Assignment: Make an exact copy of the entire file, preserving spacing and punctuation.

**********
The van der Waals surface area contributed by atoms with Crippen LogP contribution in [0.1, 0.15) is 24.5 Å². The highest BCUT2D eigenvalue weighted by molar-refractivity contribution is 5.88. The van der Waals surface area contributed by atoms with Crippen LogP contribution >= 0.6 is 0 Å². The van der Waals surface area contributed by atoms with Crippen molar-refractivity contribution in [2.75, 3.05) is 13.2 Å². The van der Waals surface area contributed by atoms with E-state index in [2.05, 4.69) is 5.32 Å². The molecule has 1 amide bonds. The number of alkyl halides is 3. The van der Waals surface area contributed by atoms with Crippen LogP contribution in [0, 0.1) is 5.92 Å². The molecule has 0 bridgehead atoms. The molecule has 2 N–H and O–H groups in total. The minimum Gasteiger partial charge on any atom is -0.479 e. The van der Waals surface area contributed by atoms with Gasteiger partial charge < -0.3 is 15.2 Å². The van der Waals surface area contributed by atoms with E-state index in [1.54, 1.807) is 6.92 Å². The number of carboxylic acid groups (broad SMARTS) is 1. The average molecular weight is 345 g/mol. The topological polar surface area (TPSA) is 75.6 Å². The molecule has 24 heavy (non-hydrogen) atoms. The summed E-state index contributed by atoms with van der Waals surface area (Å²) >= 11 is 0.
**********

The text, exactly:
The van der Waals surface area contributed by atoms with Crippen LogP contribution in [0.1, 0.15) is 24.5 Å². The highest BCUT2D eigenvalue weighted by molar-refractivity contribution is 5.88. The van der Waals surface area contributed by atoms with Crippen LogP contribution >= 0.6 is 0 Å². The van der Waals surface area contributed by atoms with Crippen molar-refractivity contribution in [2.75, 3.05) is 13.2 Å². The van der Waals surface area contributed by atoms with E-state index in [2.05, 4.69) is 5.32 Å². The molecule has 1 amide bonds. The number of alkyl halides is 3. The van der Waals surface area contributed by atoms with Crippen LogP contribution in [0, 0.1) is 5.92 Å². The molecule has 0 bridgehead atoms. The molecule has 2 N–H and O–H groups in total. The minimum Gasteiger partial charge on any atom is -0.479 e. The van der Waals surface area contributed by atoms with Gasteiger partial charge < -0.3 is 15.2 Å². The van der Waals surface area contributed by atoms with E-state index in [1.54, 1.807) is 6.92 Å². The number of carboxylic acid groups (broad SMARTS) is 1. The average molecular weight is 345 g/mol. The topological polar surface area (TPSA) is 75.6 Å². The molecule has 24 heavy (non-hydrogen) atoms. The summed E-state index contributed by atoms with van der Waals surface area (Å²) >= 11 is 0.